Wednesday, December19, 2018 L-36.com


Marine Weather and Tides
Saratoga Springs, NY

Version 3.4
What's New / NOTES
10/6/2018 Colors of tide XTide graphs changed to emphasize that they were upgraded. See next note. Comments welcome.
10/4/2018 I have fixed XTide and updated the harmonic files. There were some name changes so you might have to click EDIT to find the new station name.

Sunrise 7:21AMSunset 4:24PM Wednesday December 19, 2018 4:55 AM EST (09:55 UTC) Moonrise 3:25PMMoonset 4:31AM Illumination 90% Phase: Waxing Gibbous; Moon at 12 days in cycle
NOTE: Some of the data on this page has not been verified and should be used with that in mind. It may and occasionally will, be wrong. The tide reports are by xtide and are NOT FOR NAVIGATION.
Marine Forecasts
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7 Day Forecast for Marine Location Near Saratoga Springs, NY
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location: 43.01, -73.74     debug


Area Discussion for - Albany, NY
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Fxus61 kaly 190920
afdaly
area forecast discussion
national weather service albany ny
420 am est Wed dec 19 2018

Synopsis
High pressure will continue to allow for dry and chilly
weather today into tonight. Milder temperatures are expected
tomorrow with increasing amounts of cloud cover. A storm system
will bring a widespread rainfall, some of which may heavy at times,
to the region tomorrow night into Friday. In addition, the storm
will allow for some gusty winds across the higher elevations as well.

Near term until 6 pm this evening
As of 420 am est... A large area of high pressure extends from
upstate new york southward into the mid-atlantic states.

Satellite imagery shows fairly clear skies for the most part,
although there are some patches of passing cirrus and a few
patches of lower stratocu over the adirondacks due to some lake
moisture getting picked up within the northwest flow.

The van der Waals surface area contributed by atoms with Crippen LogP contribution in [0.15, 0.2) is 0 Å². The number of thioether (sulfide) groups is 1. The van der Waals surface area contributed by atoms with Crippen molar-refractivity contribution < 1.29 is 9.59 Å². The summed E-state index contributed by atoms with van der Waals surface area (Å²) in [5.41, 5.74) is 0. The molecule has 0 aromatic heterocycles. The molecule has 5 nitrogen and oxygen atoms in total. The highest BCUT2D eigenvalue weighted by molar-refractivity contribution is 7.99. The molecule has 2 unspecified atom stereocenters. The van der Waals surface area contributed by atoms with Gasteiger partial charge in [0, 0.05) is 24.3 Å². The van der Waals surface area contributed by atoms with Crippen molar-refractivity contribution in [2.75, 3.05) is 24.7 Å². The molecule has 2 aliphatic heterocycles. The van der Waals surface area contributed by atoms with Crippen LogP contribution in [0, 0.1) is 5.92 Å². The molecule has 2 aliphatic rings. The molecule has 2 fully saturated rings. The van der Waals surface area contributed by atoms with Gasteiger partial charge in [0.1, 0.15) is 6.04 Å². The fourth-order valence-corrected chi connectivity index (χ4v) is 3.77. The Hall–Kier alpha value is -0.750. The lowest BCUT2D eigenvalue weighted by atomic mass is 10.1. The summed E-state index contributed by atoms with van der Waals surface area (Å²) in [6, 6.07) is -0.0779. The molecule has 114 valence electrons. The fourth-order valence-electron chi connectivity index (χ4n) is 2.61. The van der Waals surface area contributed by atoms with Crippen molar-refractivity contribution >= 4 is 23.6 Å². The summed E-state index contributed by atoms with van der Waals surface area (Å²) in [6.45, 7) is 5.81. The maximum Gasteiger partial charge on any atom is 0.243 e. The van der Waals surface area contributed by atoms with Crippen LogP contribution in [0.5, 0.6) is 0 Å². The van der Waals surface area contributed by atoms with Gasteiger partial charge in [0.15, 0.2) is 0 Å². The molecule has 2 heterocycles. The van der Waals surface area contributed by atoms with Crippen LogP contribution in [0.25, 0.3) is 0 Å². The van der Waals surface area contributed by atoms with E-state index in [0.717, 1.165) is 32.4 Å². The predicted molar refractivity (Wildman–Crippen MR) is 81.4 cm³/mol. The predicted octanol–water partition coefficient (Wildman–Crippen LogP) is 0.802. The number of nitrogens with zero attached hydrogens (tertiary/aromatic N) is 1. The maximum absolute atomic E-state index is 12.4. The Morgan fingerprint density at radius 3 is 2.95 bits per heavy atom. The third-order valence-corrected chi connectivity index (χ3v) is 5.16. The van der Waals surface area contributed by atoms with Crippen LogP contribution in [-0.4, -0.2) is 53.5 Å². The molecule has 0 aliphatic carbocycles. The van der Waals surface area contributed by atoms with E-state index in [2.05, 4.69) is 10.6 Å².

Skies should be mostly sunny through the day today, as high
pressure passes by to the south and weak shortwave ridging aloft
passes over the area, with just some thin cirrus from time to
time. Temps aloft have warmed considerably compared to
yesterday, so highs today will be warmer, with reading mainly in
the 30s. The high pressure will also allow for much lighter
winds as compared to yesterday as well.

Short term 6 pm this evening through Friday night
Dry weather will continue for tonight as high pressure departs
off the eastern seaboard. Skies will continue to be fairly clear
and winds will be light, allowing temps to fall into the upper
teens to mid 20s for lows.

On Thursday, the next storm system be approaching from the west,
as a highly amplified trough takes shape over the mississippi
valley. A closed off low within the southern stream over the
gulf coast states will be phasing with a northern stream
shortwave moving across the upper midwest. Ahead of this
developing system, broad south to southwest flow will be in
place aloft, as the downstream ridge starts to strength in
response over the western atlantic. Clouds will increasing
through the day, although most areas should remain dry. Temps
will warming aloft, and highs look to reach the upper 30s to mid
40s.

A surface low will be developing across the northern alabama on
Thursday night and will be lifting northward along the
appalachian mountains for Friday, reaching western new york by
Friday evening. Well ahead of this low pressure area, strong
warm advection isentropic lift will bring steady rainfall
northward out of the mid- atlantic states and towards the
northeast for Thursday night into Friday morning. The LLJ looks
very impressive, with southerly winds at 850 hpa of 50 to 75
kts. According to the 00z naefs, the v-component of wind looks
to reach 2-4 std above normal over the eastern seaboard on
Thursday night into Friday, with pwats reaching around 4 std
above normal. This should allow for a period of heavy rainfall,
especially across southern and eastern areas, with the highest
rates for late Thursday night and into the first part of Friday
morning. See the hydro section for how we anticipate this
rainfall to impact our area.

The southeast winds associated with the strong low-level jet may
allow for some gusty winds across the high terrain of the
taconics and western new england for Thursday night into Friday
morning. This type of setup favors channeled flow across parts
of the high terrain and some gusts may exceed 40 mph. Wind
advisory and or high wind warning will likely be needed across
this area.

When rainfall begins Thursday evening, wet-bulbing may allow a
few isolated spots within the eastern adirondacks to briefly
fall to near freezing, before strong warm advection allows
temps to rise. Cannot rule out some patchy freezing rain for a
few hours across the adirondacks, but coverage impact looks
minimal at this time. Otherwise, temps starting out into the mid
to upper 30s for Thursday evening will rise through the 40s for
Thursday night. By Friday, temps will reach the upper 40s to
upper 50s for highs.